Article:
Phosphorus running off into lakes contributes to blue-green algal growth. That's not news. But what happened on a large lake in Ohio last year is big news. The 'perfect storm' of dry weather and phosphorus runoff produced an algal bloom on this large commercial lake that literally shut down businesses and closed beaches. Now, homeowners and shopkeepers around the lake are in the process of considering a class action lawsuit against farmers in the watershed since the root cause was phosphorus that ran off from land in the watershed and eventually into the lake.
Barry Fisher doesn't like to be an alarmist, but he believes Indiana farmers ought to reexamine their strategies on phosphorus usage while they have a chance, before someone tries to tell them what they can or can't do in some instances. Fisher is the state resource agronomist with the Natural Resources Conservation Service.
The area in Ohio where this occurred is heavy in livestock. Manure from livestock operations can contribute to the problem if it's not applied properly, or if it's applied so frequently on the same land that phosphorus levels are allowed to build to extremely high levels. It's also an issue that no-tillers must address, Fisher says, whether they have livestock or not.
"We know that we've created a concentrated zone of nutrients, including phosphorus, near the surface,' he says. "Studies done so far indicate that it hasn't actually affected yields. However, it does mean that there is a large concentration of phosphorus lying near the surface that could be subject to movement during a rain event."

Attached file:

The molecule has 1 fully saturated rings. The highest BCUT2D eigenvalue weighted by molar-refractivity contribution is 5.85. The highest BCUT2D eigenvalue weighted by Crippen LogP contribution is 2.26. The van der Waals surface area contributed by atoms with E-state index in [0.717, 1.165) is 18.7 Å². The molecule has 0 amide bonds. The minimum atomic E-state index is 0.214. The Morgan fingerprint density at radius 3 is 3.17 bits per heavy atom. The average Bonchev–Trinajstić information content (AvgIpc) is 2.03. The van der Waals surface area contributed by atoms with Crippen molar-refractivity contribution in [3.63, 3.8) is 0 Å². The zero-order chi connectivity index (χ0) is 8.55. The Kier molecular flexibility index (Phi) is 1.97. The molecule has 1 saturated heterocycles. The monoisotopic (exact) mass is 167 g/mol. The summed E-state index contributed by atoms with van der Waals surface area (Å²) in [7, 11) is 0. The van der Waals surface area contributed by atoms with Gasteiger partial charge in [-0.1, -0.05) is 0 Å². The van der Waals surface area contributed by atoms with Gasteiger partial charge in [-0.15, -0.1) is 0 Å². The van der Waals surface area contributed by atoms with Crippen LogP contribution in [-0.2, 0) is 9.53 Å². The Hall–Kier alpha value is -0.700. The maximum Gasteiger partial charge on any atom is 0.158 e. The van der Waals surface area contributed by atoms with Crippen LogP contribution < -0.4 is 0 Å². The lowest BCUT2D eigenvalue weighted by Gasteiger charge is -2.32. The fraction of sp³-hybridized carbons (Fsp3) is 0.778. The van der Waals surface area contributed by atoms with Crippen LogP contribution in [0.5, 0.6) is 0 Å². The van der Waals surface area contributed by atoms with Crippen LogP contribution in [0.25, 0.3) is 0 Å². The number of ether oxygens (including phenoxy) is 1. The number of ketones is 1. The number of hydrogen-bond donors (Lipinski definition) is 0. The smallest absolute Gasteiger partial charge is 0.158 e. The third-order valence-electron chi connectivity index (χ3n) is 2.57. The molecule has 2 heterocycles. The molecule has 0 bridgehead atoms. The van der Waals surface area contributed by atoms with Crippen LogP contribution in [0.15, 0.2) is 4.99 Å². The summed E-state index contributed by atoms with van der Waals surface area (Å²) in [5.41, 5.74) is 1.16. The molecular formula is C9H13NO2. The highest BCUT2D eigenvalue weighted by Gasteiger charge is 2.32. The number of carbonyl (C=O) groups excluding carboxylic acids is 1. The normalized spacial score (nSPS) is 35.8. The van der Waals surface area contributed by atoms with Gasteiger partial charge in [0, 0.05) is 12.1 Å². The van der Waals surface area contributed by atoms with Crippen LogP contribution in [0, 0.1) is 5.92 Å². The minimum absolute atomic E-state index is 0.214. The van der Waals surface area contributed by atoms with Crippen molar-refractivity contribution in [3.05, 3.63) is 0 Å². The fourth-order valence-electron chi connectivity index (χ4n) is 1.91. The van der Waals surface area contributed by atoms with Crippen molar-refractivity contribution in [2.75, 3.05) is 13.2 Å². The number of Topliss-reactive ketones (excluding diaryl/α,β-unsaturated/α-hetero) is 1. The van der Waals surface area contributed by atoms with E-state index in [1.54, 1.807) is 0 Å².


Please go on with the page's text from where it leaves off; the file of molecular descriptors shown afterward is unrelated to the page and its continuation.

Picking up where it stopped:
If you don't know where your soil test levels are as far as concentration of nutrients in the profile, Fisher advises working with a consultant and pulling zero to three inch deep and three to six inch deep soil samples to find out. It might also be time to consider putting phosphorus back in the starter instead of broadcasting so much of it.
"We've also got to stay away from practices like applying fertilizer, especially phosphorus, on frozen ground," Fisher emphasizes. "If you get a heavy rain, you're going to lose most of that phosphorus, and it's going to wind up in the creek. It doesn't help anyone if that happens."
Cover crops, especially deep-rooted ones like annual ryegrass, may help move P down through the profile over time, Fisher says. It may also be time to consider abandoning the practice of applying all the fertilizer for two crops in one year, in favor of single, annual applications just ahead of the crop that's going to use the fertilizer, he says.
"And if you're doing some sort of tillage, such as the new vertical tillage, apply your phosphorus fertilizer first," he says. "That will at least give you a chance to work some of it into the soil rather than leaving it all on the surface where it's more susceptible to loss."